But what if that’s a false dichotomy? This story explores how self care can end up being good for the greater community.
The story follows a woman named Linda Mohammad, also known as the Bucket List Traveler, who set out to visit all the national parks in the United States. When she started the project, she was just trying to get in shape and unplug from her hectic life. But the experience snowballed into something much bigger, and much more beautiful, than that.
EPISODE TRANSCRIPT: Click here to read the transcript as you listen.
PITCH US A STORY: Story pitches for our upcoming season, "Things I Thought I Knew," are due July 30, 2021. Click here to see our pitch guidelines.
HEAR OUR AWARD-WINNING EPISODE: Our episode "A Series of Unlikely Events" won a silver medal in PMJA's annual awards. Listen now.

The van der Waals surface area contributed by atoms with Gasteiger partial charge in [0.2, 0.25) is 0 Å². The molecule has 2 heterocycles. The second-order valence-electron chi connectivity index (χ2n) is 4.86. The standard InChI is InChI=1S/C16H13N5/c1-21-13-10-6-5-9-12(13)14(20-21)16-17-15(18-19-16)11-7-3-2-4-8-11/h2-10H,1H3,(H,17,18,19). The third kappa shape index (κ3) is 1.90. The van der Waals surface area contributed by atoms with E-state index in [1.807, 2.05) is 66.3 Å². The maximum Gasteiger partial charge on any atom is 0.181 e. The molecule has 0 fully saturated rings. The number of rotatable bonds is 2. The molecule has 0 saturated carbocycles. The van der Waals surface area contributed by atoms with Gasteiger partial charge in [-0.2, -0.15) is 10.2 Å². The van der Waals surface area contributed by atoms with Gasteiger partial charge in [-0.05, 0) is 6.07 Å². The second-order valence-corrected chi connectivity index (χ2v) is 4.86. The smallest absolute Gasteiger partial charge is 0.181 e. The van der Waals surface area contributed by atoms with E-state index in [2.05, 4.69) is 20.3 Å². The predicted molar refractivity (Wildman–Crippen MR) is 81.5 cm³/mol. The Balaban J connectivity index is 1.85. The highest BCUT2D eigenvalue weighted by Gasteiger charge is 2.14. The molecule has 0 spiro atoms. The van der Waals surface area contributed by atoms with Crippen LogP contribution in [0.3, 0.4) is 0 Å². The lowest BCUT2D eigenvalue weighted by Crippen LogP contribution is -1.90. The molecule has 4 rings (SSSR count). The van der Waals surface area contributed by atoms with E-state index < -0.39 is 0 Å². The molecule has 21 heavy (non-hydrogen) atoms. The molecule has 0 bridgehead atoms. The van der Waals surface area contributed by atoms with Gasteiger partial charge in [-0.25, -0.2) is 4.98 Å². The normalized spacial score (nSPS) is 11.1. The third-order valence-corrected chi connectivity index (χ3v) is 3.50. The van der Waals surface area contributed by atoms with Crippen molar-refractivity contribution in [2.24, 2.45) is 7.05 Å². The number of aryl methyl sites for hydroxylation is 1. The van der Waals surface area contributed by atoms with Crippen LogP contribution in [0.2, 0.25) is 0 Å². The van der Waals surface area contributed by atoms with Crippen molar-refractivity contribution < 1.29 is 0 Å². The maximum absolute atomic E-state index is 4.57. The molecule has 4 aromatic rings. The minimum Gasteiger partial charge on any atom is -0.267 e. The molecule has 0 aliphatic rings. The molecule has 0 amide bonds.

SUPPORT OUT THERE: Help us pay for the beautiful stories you hear on the show.
My mother always told me I shouldn’t take “no” for an answer. If you don’t get what you want, she said, keep pushing. Growing up, I took that advice to heart: whatever the task at hand, I charged forward with dogged determination. But in 2018, a bicycle accident changed my outlook on what it means to back down, and I started standing up for myself in a new way.
SUPPORT OUT THERE: Become a patron on Patreon
You probably learned about Harriet Tubman in school growing up — how she led slaves to freedom on the underground railroad. But she was a lot more than an activist and freedom fighter. She was a daughter, wife, entrepreneur — and a talented outdoorswoman.
On this episode, we explore Tubman’s relationship with nature; we unpack how that history shapes the way Black Americans engage with the outdoors today; and we show how a closer look at Tubman could offer new perspectives on who belongs outdoors.
FOR FURTHER LISTENING:
When Paul Barach embarked on his first thru-hike, he was expecting a life-changing experience. The Shikoku Pilgrimage, which traverses Japan’s most rural island and takes visitors past 88 Buddhist temples, promised to be a spiritual and meditative journey, as well as an epic adventure.